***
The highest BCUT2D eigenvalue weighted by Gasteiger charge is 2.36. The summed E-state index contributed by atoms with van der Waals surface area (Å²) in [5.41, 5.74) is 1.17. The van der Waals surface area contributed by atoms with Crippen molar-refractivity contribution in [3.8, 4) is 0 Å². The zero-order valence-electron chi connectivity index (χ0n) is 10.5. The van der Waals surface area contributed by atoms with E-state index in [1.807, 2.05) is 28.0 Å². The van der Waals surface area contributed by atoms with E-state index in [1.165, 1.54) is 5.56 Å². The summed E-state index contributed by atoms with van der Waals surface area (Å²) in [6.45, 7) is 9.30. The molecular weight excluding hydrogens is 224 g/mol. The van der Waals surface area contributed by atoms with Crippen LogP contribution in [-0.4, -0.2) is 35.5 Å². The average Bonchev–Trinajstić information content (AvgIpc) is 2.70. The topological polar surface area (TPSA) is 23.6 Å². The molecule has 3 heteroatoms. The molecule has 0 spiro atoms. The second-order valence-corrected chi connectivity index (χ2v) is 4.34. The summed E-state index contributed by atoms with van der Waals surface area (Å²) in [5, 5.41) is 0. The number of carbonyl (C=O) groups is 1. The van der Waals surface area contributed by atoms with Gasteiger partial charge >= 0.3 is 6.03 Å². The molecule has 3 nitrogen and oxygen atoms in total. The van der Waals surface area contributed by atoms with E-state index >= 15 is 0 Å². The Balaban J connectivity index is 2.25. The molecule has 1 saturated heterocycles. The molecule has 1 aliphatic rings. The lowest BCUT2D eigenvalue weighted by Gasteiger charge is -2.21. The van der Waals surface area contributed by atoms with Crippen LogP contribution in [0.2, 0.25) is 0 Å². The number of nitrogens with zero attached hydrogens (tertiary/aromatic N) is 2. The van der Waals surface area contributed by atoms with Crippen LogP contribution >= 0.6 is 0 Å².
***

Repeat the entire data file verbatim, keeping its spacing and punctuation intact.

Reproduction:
The highest BCUT2D eigenvalue weighted by Gasteiger charge is 2.36. The summed E-state index contributed by atoms with van der Waals surface area (Å²) in [5.41, 5.74) is 1.17. The van der Waals surface area contributed by atoms with Crippen molar-refractivity contribution in [3.8, 4) is 0 Å². The zero-order valence-electron chi connectivity index (χ0n) is 10.5. The van der Waals surface area contributed by atoms with E-state index in [1.807, 2.05) is 28.0 Å². The van der Waals surface area contributed by atoms with E-state index in [1.165, 1.54) is 5.56 Å². The summed E-state index contributed by atoms with van der Waals surface area (Å²) in [6.45, 7) is 9.30. The molecular weight excluding hydrogens is 224 g/mol. The van der Waals surface area contributed by atoms with Crippen LogP contribution in [-0.4, -0.2) is 35.5 Å². The average Bonchev–Trinajstić information content (AvgIpc) is 2.70. The topological polar surface area (TPSA) is 23.6 Å². The molecule has 3 heteroatoms. The molecule has 0 spiro atoms. The second-order valence-corrected chi connectivity index (χ2v) is 4.34. The summed E-state index contributed by atoms with van der Waals surface area (Å²) in [5, 5.41) is 0. The number of carbonyl (C=O) groups is 1. The van der Waals surface area contributed by atoms with Gasteiger partial charge >= 0.3 is 6.03 Å². The molecule has 3 nitrogen and oxygen atoms in total. The van der Waals surface area contributed by atoms with E-state index >= 15 is 0 Å². The Balaban J connectivity index is 2.25. The molecule has 1 saturated heterocycles. The molecule has 1 aliphatic rings. The lowest BCUT2D eigenvalue weighted by Gasteiger charge is -2.21. The van der Waals surface area contributed by atoms with Crippen LogP contribution in [0.2, 0.25) is 0 Å². The number of nitrogens with zero attached hydrogens (tertiary/aromatic N) is 2. The van der Waals surface area contributed by atoms with Crippen LogP contribution >= 0.6 is 0 Å².